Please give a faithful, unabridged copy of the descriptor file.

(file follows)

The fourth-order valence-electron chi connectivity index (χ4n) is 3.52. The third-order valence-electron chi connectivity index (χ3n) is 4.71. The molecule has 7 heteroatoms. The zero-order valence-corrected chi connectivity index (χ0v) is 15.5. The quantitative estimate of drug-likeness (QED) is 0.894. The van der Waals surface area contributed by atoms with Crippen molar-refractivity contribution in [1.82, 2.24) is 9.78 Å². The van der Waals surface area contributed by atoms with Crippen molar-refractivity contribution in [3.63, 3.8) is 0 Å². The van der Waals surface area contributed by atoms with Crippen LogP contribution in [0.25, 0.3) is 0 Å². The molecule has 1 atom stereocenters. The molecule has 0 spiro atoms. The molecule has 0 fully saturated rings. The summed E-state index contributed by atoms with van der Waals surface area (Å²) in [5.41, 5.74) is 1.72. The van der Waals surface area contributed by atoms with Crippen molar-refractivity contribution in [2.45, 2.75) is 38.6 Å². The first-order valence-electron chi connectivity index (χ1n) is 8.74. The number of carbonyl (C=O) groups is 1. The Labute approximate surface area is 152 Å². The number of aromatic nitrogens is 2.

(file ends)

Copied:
The fourth-order valence-electron chi connectivity index (χ4n) is 3.52. The third-order valence-electron chi connectivity index (χ3n) is 4.71. The molecule has 7 heteroatoms. The zero-order valence-corrected chi connectivity index (χ0v) is 15.5. The quantitative estimate of drug-likeness (QED) is 0.894. The van der Waals surface area contributed by atoms with Crippen molar-refractivity contribution in [1.82, 2.24) is 9.78 Å². The van der Waals surface area contributed by atoms with Crippen molar-refractivity contribution in [3.63, 3.8) is 0 Å². The van der Waals surface area contributed by atoms with Crippen LogP contribution in [0.25, 0.3) is 0 Å². The molecule has 1 atom stereocenters. The molecule has 0 spiro atoms. The molecule has 0 fully saturated rings. The summed E-state index contributed by atoms with van der Waals surface area (Å²) in [5.41, 5.74) is 1.72. The van der Waals surface area contributed by atoms with Crippen molar-refractivity contribution in [2.45, 2.75) is 38.6 Å². The first-order valence-electron chi connectivity index (χ1n) is 8.74. The number of carbonyl (C=O) groups is 1. The Labute approximate surface area is 152 Å². The number of aromatic nitrogens is 2.